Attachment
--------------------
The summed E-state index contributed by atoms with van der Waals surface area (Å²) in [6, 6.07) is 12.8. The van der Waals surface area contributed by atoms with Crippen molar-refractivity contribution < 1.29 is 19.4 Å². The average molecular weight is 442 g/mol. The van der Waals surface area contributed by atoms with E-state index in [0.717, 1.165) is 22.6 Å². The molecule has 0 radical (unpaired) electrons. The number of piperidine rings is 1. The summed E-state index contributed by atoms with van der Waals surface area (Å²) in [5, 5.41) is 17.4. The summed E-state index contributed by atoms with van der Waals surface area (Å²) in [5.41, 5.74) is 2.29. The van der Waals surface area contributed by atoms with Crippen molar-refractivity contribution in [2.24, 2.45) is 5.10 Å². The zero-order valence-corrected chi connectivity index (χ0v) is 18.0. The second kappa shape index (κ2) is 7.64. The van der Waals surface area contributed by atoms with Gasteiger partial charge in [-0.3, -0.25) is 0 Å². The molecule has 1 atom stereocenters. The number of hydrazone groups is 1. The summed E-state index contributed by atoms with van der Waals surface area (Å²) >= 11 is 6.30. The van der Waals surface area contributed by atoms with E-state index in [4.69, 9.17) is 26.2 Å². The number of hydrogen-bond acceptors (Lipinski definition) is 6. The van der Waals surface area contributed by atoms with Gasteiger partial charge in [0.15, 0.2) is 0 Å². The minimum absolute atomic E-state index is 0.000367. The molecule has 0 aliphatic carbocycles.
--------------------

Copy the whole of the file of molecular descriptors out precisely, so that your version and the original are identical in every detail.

The summed E-state index contributed by atoms with van der Waals surface area (Å²) in [6, 6.07) is 12.8. The van der Waals surface area contributed by atoms with Crippen molar-refractivity contribution < 1.29 is 19.4 Å². The average molecular weight is 442 g/mol. The van der Waals surface area contributed by atoms with E-state index in [0.717, 1.165) is 22.6 Å². The molecule has 0 radical (unpaired) electrons. The number of piperidine rings is 1. The summed E-state index contributed by atoms with van der Waals surface area (Å²) in [5, 5.41) is 17.4. The summed E-state index contributed by atoms with van der Waals surface area (Å²) in [5.41, 5.74) is 2.29. The van der Waals surface area contributed by atoms with Crippen molar-refractivity contribution in [2.24, 2.45) is 5.10 Å². The zero-order valence-corrected chi connectivity index (χ0v) is 18.0. The second kappa shape index (κ2) is 7.64. The van der Waals surface area contributed by atoms with Gasteiger partial charge in [-0.3, -0.25) is 0 Å². The molecule has 1 atom stereocenters. The number of hydrazone groups is 1. The summed E-state index contributed by atoms with van der Waals surface area (Å²) >= 11 is 6.30. The van der Waals surface area contributed by atoms with E-state index in [4.69, 9.17) is 26.2 Å². The number of hydrogen-bond acceptors (Lipinski definition) is 6. The van der Waals surface area contributed by atoms with Gasteiger partial charge in [0.15, 0.2) is 0 Å². The minimum absolute atomic E-state index is 0.000367. The molecule has 0 aliphatic carbocycles.